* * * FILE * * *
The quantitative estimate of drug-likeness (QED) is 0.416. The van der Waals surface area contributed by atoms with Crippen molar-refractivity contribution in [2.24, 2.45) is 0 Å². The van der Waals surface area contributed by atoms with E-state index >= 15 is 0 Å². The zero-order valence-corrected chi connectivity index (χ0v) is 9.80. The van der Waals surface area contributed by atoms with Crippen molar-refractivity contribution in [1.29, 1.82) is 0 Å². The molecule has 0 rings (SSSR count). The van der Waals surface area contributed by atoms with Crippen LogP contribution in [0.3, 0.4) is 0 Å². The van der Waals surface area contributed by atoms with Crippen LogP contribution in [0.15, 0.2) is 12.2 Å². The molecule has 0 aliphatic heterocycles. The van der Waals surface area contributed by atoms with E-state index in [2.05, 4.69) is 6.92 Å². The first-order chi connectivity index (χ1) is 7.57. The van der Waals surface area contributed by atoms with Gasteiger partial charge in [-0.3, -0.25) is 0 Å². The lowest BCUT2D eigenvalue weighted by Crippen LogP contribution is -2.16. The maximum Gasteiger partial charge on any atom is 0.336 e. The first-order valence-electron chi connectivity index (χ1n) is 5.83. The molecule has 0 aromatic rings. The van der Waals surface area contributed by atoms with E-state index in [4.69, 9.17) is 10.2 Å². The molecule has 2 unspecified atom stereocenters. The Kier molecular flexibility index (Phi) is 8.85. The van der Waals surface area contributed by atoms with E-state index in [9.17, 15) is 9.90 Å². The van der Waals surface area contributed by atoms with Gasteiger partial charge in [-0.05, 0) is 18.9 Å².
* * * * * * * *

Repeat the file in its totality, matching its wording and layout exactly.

The quantitative estimate of drug-likeness (QED) is 0.416. The van der Waals surface area contributed by atoms with Crippen molar-refractivity contribution in [2.24, 2.45) is 0 Å². The van der Waals surface area contributed by atoms with E-state index >= 15 is 0 Å². The zero-order valence-corrected chi connectivity index (χ0v) is 9.80. The van der Waals surface area contributed by atoms with Crippen molar-refractivity contribution in [1.29, 1.82) is 0 Å². The molecule has 0 rings (SSSR count). The van der Waals surface area contributed by atoms with Crippen LogP contribution in [0.3, 0.4) is 0 Å². The van der Waals surface area contributed by atoms with Crippen LogP contribution in [0.15, 0.2) is 12.2 Å². The molecule has 0 aliphatic heterocycles. The van der Waals surface area contributed by atoms with E-state index in [2.05, 4.69) is 6.92 Å². The first-order chi connectivity index (χ1) is 7.57. The van der Waals surface area contributed by atoms with Gasteiger partial charge in [-0.3, -0.25) is 0 Å². The lowest BCUT2D eigenvalue weighted by Crippen LogP contribution is -2.16. The maximum Gasteiger partial charge on any atom is 0.336 e. The first-order valence-electron chi connectivity index (χ1n) is 5.83. The molecule has 0 aromatic rings. The van der Waals surface area contributed by atoms with E-state index in [4.69, 9.17) is 10.2 Å². The molecule has 2 unspecified atom stereocenters. The Kier molecular flexibility index (Phi) is 8.85. The van der Waals surface area contributed by atoms with E-state index in [9.17, 15) is 9.90 Å². The van der Waals surface area contributed by atoms with Gasteiger partial charge in [-0.05, 0) is 18.9 Å².